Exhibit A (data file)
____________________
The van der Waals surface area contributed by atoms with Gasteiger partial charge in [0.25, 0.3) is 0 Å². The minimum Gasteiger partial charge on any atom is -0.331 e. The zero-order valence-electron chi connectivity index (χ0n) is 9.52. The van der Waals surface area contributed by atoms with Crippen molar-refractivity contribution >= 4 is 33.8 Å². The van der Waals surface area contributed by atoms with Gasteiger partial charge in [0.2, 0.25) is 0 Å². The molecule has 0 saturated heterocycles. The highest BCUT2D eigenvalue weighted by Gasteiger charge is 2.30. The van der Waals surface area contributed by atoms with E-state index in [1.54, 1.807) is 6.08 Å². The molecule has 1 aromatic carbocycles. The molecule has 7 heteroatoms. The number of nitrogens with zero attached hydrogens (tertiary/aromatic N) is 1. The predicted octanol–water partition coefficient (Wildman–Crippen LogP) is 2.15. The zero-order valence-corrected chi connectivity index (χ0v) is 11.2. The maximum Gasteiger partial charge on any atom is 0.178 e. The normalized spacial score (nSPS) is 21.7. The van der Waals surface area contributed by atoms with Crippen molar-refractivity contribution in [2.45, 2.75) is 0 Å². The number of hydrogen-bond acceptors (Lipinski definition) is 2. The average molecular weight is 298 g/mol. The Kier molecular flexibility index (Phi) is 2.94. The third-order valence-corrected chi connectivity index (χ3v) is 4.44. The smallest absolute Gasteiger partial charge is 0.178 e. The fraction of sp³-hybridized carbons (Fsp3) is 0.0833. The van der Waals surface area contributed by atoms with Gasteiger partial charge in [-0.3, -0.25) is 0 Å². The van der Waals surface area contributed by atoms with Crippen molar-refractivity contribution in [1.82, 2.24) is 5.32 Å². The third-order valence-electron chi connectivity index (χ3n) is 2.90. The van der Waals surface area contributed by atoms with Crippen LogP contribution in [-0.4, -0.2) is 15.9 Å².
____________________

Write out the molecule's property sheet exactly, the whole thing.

The van der Waals surface area contributed by atoms with Gasteiger partial charge in [0.25, 0.3) is 0 Å². The minimum Gasteiger partial charge on any atom is -0.331 e. The zero-order valence-electron chi connectivity index (χ0n) is 9.52. The van der Waals surface area contributed by atoms with Crippen molar-refractivity contribution >= 4 is 33.8 Å². The van der Waals surface area contributed by atoms with Gasteiger partial charge in [0.2, 0.25) is 0 Å². The molecule has 0 saturated heterocycles. The highest BCUT2D eigenvalue weighted by Gasteiger charge is 2.30. The van der Waals surface area contributed by atoms with E-state index in [1.54, 1.807) is 6.08 Å². The molecule has 1 aromatic carbocycles. The molecule has 7 heteroatoms. The number of nitrogens with zero attached hydrogens (tertiary/aromatic N) is 1. The predicted octanol–water partition coefficient (Wildman–Crippen LogP) is 2.15. The zero-order valence-corrected chi connectivity index (χ0v) is 11.2. The maximum Gasteiger partial charge on any atom is 0.178 e. The normalized spacial score (nSPS) is 21.7. The van der Waals surface area contributed by atoms with Crippen molar-refractivity contribution in [2.45, 2.75) is 0 Å². The number of hydrogen-bond acceptors (Lipinski definition) is 2. The average molecular weight is 298 g/mol. The Kier molecular flexibility index (Phi) is 2.94. The third-order valence-corrected chi connectivity index (χ3v) is 4.44. The smallest absolute Gasteiger partial charge is 0.178 e. The fraction of sp³-hybridized carbons (Fsp3) is 0.0833. The van der Waals surface area contributed by atoms with Gasteiger partial charge in [-0.3, -0.25) is 0 Å². The van der Waals surface area contributed by atoms with Crippen molar-refractivity contribution in [1.82, 2.24) is 5.32 Å². The third-order valence-electron chi connectivity index (χ3n) is 2.90. The van der Waals surface area contributed by atoms with Crippen LogP contribution in [-0.4, -0.2) is 15.9 Å².